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In this ASP.NET MVC 3 intranet application (created using MVC 3 Intranet Application template), where users are authenticated automatically against AD, I'm trying to restrict access to a controller to users in the local Administrators group. In order to achieve this, I've tried to apply AuthorizeAttribute like so:

[Authorize(Roles = "Administrators")]
public class ElmahController : Controller

However, even though my AD user (the application reports the expected user has been authenticated) is in the local Administrators group, I cannot gain access to the controller when AuthorizeAttribute is applied. Only a blank page comes up. What am I doing wrong?

On the other hand, I've verified that specifying my particular user works:

[Authorize(Users = @"ad\arve")]
public class ElmahController : Controller

In this case, I can retrieve the restricted page successfully.

EDIT: I found that qualifying the group with BUILTIN worked:

[Authorize(Roles = @"BUILTIN\Administrators")]

Is this the definitive way of referring to local groups via AuthorizeAttribute though??

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up vote 6 down vote accepted

Follow my tutorial How to Create an Intranet Site Using ASP.NET MVC You need to use the built-in AspNetWindowsTokenRoleProvider class , which uses Windows groups as roles

[Authorize(Roles = @"BUILTIN\Administrators")]

Will only work if you are an admin on the IIS server. If you deploy your application to a production server for your company, you will need to be made a local admin on the production server.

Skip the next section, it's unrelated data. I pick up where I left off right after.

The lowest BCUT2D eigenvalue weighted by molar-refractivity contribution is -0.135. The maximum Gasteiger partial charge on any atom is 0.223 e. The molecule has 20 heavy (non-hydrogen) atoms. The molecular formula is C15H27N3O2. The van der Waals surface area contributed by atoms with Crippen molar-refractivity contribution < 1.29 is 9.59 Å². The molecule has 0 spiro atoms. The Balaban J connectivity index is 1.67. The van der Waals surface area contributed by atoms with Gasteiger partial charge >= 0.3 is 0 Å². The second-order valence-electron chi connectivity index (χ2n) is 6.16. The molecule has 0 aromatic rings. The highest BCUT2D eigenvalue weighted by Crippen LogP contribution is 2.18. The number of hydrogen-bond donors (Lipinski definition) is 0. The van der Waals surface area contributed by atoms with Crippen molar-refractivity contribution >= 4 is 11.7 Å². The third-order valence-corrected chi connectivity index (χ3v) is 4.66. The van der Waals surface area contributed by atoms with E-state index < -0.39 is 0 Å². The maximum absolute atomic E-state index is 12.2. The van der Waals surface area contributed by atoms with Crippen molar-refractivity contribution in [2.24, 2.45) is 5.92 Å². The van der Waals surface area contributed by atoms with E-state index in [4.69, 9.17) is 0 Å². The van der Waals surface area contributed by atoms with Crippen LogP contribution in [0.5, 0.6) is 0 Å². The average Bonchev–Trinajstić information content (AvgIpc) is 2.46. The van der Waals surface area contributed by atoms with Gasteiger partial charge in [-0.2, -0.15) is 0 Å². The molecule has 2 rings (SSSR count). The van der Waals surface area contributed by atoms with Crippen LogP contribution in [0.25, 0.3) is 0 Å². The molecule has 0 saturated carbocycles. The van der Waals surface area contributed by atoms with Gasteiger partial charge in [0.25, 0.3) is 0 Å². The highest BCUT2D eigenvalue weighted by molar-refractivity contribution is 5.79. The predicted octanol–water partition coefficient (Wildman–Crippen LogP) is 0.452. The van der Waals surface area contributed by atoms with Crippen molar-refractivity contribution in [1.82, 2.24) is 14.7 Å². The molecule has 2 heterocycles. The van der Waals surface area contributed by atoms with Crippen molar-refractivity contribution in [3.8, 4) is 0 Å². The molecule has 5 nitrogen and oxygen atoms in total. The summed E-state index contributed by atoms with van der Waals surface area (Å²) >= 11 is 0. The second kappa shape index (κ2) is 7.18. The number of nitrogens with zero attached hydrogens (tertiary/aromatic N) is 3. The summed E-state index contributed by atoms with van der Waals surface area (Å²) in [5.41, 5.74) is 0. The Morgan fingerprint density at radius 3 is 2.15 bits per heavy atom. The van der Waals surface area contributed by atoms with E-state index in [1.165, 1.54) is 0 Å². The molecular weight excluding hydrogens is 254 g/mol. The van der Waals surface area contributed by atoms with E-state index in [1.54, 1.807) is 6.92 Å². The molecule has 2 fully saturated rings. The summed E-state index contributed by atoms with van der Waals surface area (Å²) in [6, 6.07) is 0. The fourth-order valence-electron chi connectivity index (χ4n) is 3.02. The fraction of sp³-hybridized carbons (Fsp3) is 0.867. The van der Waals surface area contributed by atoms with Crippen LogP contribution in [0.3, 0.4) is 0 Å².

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Thanks, this corresponds to what I found (having to qualify Administrators with "BUILTIN"). – aknuds1 Dec 27 '11 at 17:42

You can a custom AD authorization attribute to place above each action or controller. I have done this before and did something very similar to the link below. This works if you are using forms authentication and not windows.

Active Directory Authorization based on Groups

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The Administrators group is local though, is the problem the same as for AD groups? – aknuds1 Dec 27 '11 at 14:58
Looking at the newer answer to the question you refer to, it says that you can get away with a System.Web.Security.WindowsTokenRoleProvider in web.config, basically. This is already added to my web.config, I'm assuming by the Intranet application template, so I think authentication against AD will already work. Case in point, I was able to authorize against my specific user: [Authorize(Users = @"ad\arve")]. – aknuds1 Dec 27 '11 at 15:02
That is incorrect. See my article on MSDN How to Create an Intranet Site Using ASP.NET MVC msdn.microsoft.com/en-us/library/gg703322(VS.98).aspx You need to use the AspNetWindowsTokenRoleProvider class – RickAnd - MSFT Dec 27 '11 at 17:12

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